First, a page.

Read the full article here.
“I’m a Leninist,” Bannon proudly proclaimed.
Shocked, I asked him what he meant.
“Lenin,” he answered, “wanted to destroy the state, and that’s my goal too. I want to bring everything crashing down, and destroy all of today’s establishment.” Bannon was employing Lenin’s strategy for Tea Party populist goals. He included in that group the Republican and Democratic Parties, as well as the traditional conservative press.
Read the full article here:
“Causes and effects assume history marches forward, but history is not an army. It is a crab scuttling sideways, a drip of soft water wearing away stone, an earthquake breaking centuries of tension. Sometimes one person inspires a movement, or her words do decades later; sometimes a few passionate people change the world; sometimes they start a mass movement and millions do; sometimes those millions are stirred by the same outrage or the same ideal and change comes upon us like a change of weather. All that these transformations have in common is that they begin in the imagination, in hope. To hope is to gamble. It’s to bet on the future, on your desires, on the possibility that an open heart and uncertainty are better than gloom and safety. To hope is dangerous and yet it is the opposite of fear, for to live is to risk.”
From Rebecca Solnit’s “Hope In The Dark”
We were not among the millions of people who took to the streets of the world yesterday, in the most inspiring outburst of protest in my long lifetime … against everything vile that Donald Trump stands for.
If you were among the demonstrators, I’m inclined to ask you: Did you feel like a small part of a great movement, or a great part of a great movement?
Did it feel — from the inside — as powerful as it looked from the outside?
If you are in doubt — as I have sometimes been about my own activism — about the effectiveness of your small action, consider this beautiful bit of history by Rebecca Solnit, the best writer on hope at work in the world today, in her collection of essays, “Hope In The Dark“:
Twenty-one years ago this June, a million people gathered in Central Park to demand a nuclear freeze. They didn’t get it. The movement was full of people who believed they’d realize their goal in a few years and then go home. Many went home disappointed or burned out. But in less than a decade, major nuclear arms reductions were negotiated, helped along by European antinuclear movements and the impetus they gave Gorbachev. Since then, the issue has fallen off the map and we have lost much of what was gained. The US never ratified the Comprehensive Test Ban Treaty, and the Bush administration is planning to resume the full-fledged nuclear testing halted in 1991, to resume manufacture, to expand the arsenal, and perhaps even to use it in once-proscribed ways.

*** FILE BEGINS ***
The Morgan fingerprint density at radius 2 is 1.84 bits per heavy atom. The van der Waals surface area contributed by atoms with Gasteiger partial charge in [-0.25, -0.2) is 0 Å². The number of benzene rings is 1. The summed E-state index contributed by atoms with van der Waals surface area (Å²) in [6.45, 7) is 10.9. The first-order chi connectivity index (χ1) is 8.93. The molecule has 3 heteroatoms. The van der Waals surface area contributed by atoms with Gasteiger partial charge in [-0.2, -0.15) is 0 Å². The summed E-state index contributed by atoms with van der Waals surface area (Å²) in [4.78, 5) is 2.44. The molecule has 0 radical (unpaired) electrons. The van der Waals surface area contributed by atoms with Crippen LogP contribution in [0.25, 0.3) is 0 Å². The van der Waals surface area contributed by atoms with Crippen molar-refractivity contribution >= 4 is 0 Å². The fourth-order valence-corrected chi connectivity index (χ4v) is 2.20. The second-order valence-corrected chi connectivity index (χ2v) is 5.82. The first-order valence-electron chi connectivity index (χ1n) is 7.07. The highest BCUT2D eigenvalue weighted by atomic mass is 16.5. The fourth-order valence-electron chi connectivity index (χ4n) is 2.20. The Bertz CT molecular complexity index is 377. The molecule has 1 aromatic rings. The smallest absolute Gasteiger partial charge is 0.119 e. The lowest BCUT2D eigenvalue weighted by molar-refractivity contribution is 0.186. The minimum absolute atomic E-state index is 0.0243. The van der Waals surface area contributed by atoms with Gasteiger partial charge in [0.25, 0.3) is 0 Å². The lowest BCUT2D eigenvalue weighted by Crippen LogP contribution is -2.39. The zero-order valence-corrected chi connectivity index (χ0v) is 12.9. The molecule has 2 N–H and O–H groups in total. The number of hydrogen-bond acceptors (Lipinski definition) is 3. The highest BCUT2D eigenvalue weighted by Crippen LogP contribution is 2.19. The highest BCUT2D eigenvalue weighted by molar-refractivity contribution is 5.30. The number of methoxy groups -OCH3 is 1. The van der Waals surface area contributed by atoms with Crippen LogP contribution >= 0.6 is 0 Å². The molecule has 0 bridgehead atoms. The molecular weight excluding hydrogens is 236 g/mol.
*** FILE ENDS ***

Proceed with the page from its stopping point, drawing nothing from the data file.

It’s always too soon to go home. And it’s always too soon to calculate effect. I once read an anecdote by someone in Women Strike for Peace, the first great antinuclear movement in the United States in 1963, the one that did contribute to a major victory: the end of aboveground nuclear testing with its radioactive fallout that was showing up in mother’s milk and baby teeth. She told of how foolish and futile she felt standing in the rain one morning protesting at the Kennedy White House. Years later she heard Dr. Benjamin Spock — one of the most high-profile activists on the issue then — say that the turning point for him was seeing a small group of women standing in the rain, protesting at the White House. If they were so passionately committed, he thought, he should give the issue more consideration himself.
Never question your commitment, or the value of even your smallest acts and gestures in the service of your beliefs.
I fined myself $2 this morning for using the T-word twice before I finished discussing Kelly Ann Conway’s argument with Chuck Todd yesterday, during which she tried to redefine the Administration’s lies as “alternative facts.” She was responding to Todd’s reference to them as “falsehoods.” (The fines accumulating in our T-Jar will eventually get donated to an organization doing good work, preferably an organization that launches lawsuits, such as the Sierra Club Legal Defense Fund, the ACLU or the NRDC).
“Alternative facts?” Did T call a cabinet meeting in order to come up with that laughable euphemism? Doesn’t the President have more pressing matters to concern himself with than his image? I think we all know the answer to that.